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At Immling in Germany, on 5 July 2008, there was such a Gilda, and she did everything just right: the Bulgarian soprano Petya Ivanova approaches Verdi with the analytical phrasing of Bel Canto, as used in Verdi's time, and it worked beautifully. For a tiny singer like Ivanova, standing at some 1.5 metres, perhaps, the voice was not only amazingly powerful but also came perfectly sung on the breath. How does such a voice come out of a tiny chest like this?
'Great attention to perfecting breathing technique and exercises to increase lung volume. I use yoga, for one thing,' Ivanova said after her performance. 'The other thing is physical fitness in general. I eat well, I exercise a lot, and I live for my art.'
Verena von Kerssenbrock, Ivan Anguélov and Petya Ivanova after the performance. Photo © 2008 Philip Crebbin
She even goes one step further: while some of the other singers sounded like they were singing in undefinable Slavic languages, Gilda sounded Italian, with near perfect diction. After the performance, we found out why: 'I learned the language,' Ivanova says. 'Now I can speak it, I can think in it, and I can put myself into an Italian's shoes. That is much easier if you really know a language rather than just learning the text by heart.'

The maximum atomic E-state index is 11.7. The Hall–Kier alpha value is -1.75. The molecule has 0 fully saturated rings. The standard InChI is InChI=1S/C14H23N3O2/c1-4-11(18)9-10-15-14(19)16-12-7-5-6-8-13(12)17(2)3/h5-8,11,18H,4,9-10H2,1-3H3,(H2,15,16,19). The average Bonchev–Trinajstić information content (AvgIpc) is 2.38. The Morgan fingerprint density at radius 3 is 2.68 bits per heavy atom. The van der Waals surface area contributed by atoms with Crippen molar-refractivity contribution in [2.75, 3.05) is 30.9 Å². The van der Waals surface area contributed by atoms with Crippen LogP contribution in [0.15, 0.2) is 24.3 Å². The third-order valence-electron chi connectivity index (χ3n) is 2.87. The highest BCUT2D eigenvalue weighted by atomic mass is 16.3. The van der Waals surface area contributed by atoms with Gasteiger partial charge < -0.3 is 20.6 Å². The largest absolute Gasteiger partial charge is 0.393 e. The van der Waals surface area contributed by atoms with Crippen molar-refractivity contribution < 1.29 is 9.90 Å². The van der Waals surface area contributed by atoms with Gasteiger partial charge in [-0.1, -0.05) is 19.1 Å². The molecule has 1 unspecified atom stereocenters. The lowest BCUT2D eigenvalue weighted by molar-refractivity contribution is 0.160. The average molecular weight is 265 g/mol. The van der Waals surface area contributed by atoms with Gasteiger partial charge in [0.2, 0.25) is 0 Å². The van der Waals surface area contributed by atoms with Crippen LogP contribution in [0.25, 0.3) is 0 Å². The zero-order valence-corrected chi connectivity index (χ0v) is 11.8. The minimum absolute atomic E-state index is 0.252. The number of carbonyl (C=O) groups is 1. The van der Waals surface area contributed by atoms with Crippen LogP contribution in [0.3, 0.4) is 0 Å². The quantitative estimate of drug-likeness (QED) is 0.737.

Petya Ivanova as Gilda. Photo © 2008 Philip Crebbin
So, this Gilda really knew her stuff, and she carried the opera almost single-handedly. 'I think she has a world-class voice,' says the Bulgarian conductor Ivan Anguélov, who was also present at the première to support his protégée and received almost as much attention, just for being there, because the classical music fans simply love him, whether he conducts or just shows up. Judging by the audience's reaction and by what one has heard thus far from Ivanova, he may have a point about her future path. Already, Ivanova has been singing at Hamburg and Vienna, and the rumour mill has it that several other big opera houses are already knocking at the door.
Copyright © 9 July 2008
Tess Crebbin, Munich, Germany